Someone asked me today if it gets easier each time I go to Uganda. The question caught me off guard, and I had to really think about how to respond. In fact, I’m still thinking about my response. The short answer is “no, it does not get easier.” I’m still incredibly burdened by the injustices seen. I’m angry at how women are mistreated, how poverty breeds sickness and neglect, how children are suffering silently, and how a lack of resources forces people to turn to acts of desperation.
During this particular trip I was faced with new challenges, including that the National Drug Authority (NDA) confiscated most of our medication, lied about the process of retrieving the medication, and caused many other frustrating and costly implications. There were moments where I questioned why we were there and whether it was worth it.
For the past fifteen years, I’ve poured my heart and soul into this country as I’ve shared stories, rallied supporters and teams, and continued to return to the place that captured my heart. Yet, in moments of resistance I wondered if we were welcomed. While I longed for access our legal system to try to right this injustice, a Yelp review to shout how terribly we were treated, or some other Western way to “fix” this, I found myself having to sit and accept the brokenness of the city and honestly the world around me. It was in that moment that I learned an incredible, possibly the most incredible, lesson. I realized that even if we are stripped from all tools to help (medically, practically) we still have value. It truly is not as much about medication as it is about our hearts to serve. It’s less about righting the injustices of the legal system and more about empathizing with those living under the law. As I left the NDA and arrived at the Babies Home, empty-handed, I realized that it’s not just about feeding hungry mouths or providing medication (although that is still incredibly important) to every single child. Holding and caring for them, in ways that any one of us can, truly makes the greatest difference.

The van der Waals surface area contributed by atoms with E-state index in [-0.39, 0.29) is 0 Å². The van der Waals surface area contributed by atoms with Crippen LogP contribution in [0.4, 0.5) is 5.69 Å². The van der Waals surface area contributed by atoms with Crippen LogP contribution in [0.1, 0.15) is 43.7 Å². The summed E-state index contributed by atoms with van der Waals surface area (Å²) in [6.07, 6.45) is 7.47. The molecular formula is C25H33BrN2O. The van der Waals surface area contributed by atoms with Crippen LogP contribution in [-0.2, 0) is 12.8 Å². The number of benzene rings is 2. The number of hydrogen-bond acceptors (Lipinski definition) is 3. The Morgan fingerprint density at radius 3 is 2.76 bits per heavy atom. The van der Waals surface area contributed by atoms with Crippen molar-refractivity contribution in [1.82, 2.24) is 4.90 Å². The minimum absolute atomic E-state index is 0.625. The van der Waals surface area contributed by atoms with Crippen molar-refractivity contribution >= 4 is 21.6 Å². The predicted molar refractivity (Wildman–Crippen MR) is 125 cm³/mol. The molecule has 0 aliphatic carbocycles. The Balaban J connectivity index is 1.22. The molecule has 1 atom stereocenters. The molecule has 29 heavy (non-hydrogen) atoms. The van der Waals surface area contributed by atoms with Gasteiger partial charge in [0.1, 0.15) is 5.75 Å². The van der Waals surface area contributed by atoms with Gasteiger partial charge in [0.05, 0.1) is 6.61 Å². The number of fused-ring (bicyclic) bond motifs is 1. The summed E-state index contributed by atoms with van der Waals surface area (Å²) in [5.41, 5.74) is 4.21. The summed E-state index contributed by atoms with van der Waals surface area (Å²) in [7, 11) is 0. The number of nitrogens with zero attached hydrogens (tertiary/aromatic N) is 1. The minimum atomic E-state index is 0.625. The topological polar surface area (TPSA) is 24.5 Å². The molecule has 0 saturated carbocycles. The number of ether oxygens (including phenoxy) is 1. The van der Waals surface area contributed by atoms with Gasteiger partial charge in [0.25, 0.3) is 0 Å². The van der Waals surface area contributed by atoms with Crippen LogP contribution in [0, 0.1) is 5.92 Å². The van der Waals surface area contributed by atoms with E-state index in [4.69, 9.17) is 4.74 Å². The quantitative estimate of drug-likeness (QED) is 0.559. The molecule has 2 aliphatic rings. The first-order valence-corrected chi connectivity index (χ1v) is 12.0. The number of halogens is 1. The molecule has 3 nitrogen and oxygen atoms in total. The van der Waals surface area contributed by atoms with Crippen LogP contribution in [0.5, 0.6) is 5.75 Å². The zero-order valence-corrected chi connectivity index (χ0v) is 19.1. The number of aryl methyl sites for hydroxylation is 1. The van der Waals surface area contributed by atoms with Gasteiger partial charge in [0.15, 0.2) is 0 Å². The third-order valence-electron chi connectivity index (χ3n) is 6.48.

As I look back, I’m thankful for how perfectly orchestrated our team was, down to our very littlest members. Every single person operated in their own unique gifts — some teaching or providing medical care, others counseling, chasing kids, becoming human playground equipment, or dancing and singing, and some crying with or rocking little ones. There’s an African proverb that states, “if you want to go fast, go alone. If you want to go far, go together.” We arrived as a team of 16 mostly strangers, joined together by one common purpose: we were passionate about educating, loving and serving the people of Uganda. The result was powerfully impactful — both for those served and for each member on the team. We did move at a fast (actually, insanely fast) pace, but without each other the impact would have remained on a surface level. What we accomplished together is deep, long lasting, and truly life changing.
Thank you to each one of you for the ways you changed my life. I will forever cherish you and our time together. — Talitha